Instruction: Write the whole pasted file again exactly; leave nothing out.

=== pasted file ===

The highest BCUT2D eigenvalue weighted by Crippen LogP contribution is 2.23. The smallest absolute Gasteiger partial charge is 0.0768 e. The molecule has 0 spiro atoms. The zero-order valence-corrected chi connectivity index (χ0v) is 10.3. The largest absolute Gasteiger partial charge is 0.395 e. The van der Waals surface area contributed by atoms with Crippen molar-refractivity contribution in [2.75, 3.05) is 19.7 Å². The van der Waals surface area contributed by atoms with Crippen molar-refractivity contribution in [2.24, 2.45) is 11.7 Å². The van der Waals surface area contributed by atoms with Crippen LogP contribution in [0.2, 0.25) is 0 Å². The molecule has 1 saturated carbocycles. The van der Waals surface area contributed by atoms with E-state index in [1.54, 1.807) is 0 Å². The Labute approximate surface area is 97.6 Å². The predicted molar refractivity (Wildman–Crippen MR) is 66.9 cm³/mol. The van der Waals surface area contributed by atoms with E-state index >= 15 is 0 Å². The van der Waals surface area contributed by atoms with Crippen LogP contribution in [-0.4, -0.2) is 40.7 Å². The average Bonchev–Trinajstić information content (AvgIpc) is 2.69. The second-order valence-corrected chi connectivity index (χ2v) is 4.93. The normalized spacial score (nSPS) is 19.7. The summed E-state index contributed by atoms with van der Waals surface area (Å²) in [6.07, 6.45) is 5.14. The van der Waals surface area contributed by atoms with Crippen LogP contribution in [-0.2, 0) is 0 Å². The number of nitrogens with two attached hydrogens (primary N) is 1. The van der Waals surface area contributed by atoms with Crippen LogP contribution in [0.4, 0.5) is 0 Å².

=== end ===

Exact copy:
The highest BCUT2D eigenvalue weighted by Crippen LogP contribution is 2.23. The smallest absolute Gasteiger partial charge is 0.0768 e. The molecule has 0 spiro atoms. The zero-order valence-corrected chi connectivity index (χ0v) is 10.3. The largest absolute Gasteiger partial charge is 0.395 e. The van der Waals surface area contributed by atoms with Crippen molar-refractivity contribution in [2.75, 3.05) is 19.7 Å². The van der Waals surface area contributed by atoms with Crippen molar-refractivity contribution in [2.24, 2.45) is 11.7 Å². The van der Waals surface area contributed by atoms with Crippen LogP contribution in [0.2, 0.25) is 0 Å². The molecule has 1 saturated carbocycles. The van der Waals surface area contributed by atoms with E-state index in [1.54, 1.807) is 0 Å². The Labute approximate surface area is 97.6 Å². The predicted molar refractivity (Wildman–Crippen MR) is 66.9 cm³/mol. The van der Waals surface area contributed by atoms with E-state index >= 15 is 0 Å². The van der Waals surface area contributed by atoms with Crippen LogP contribution in [-0.4, -0.2) is 40.7 Å². The average Bonchev–Trinajstić information content (AvgIpc) is 2.69. The second-order valence-corrected chi connectivity index (χ2v) is 4.93. The normalized spacial score (nSPS) is 19.7. The summed E-state index contributed by atoms with van der Waals surface area (Å²) in [6.07, 6.45) is 5.14. The van der Waals surface area contributed by atoms with Crippen LogP contribution in [-0.2, 0) is 0 Å². The number of nitrogens with two attached hydrogens (primary N) is 1. The van der Waals surface area contributed by atoms with Crippen LogP contribution in [0.4, 0.5) is 0 Å².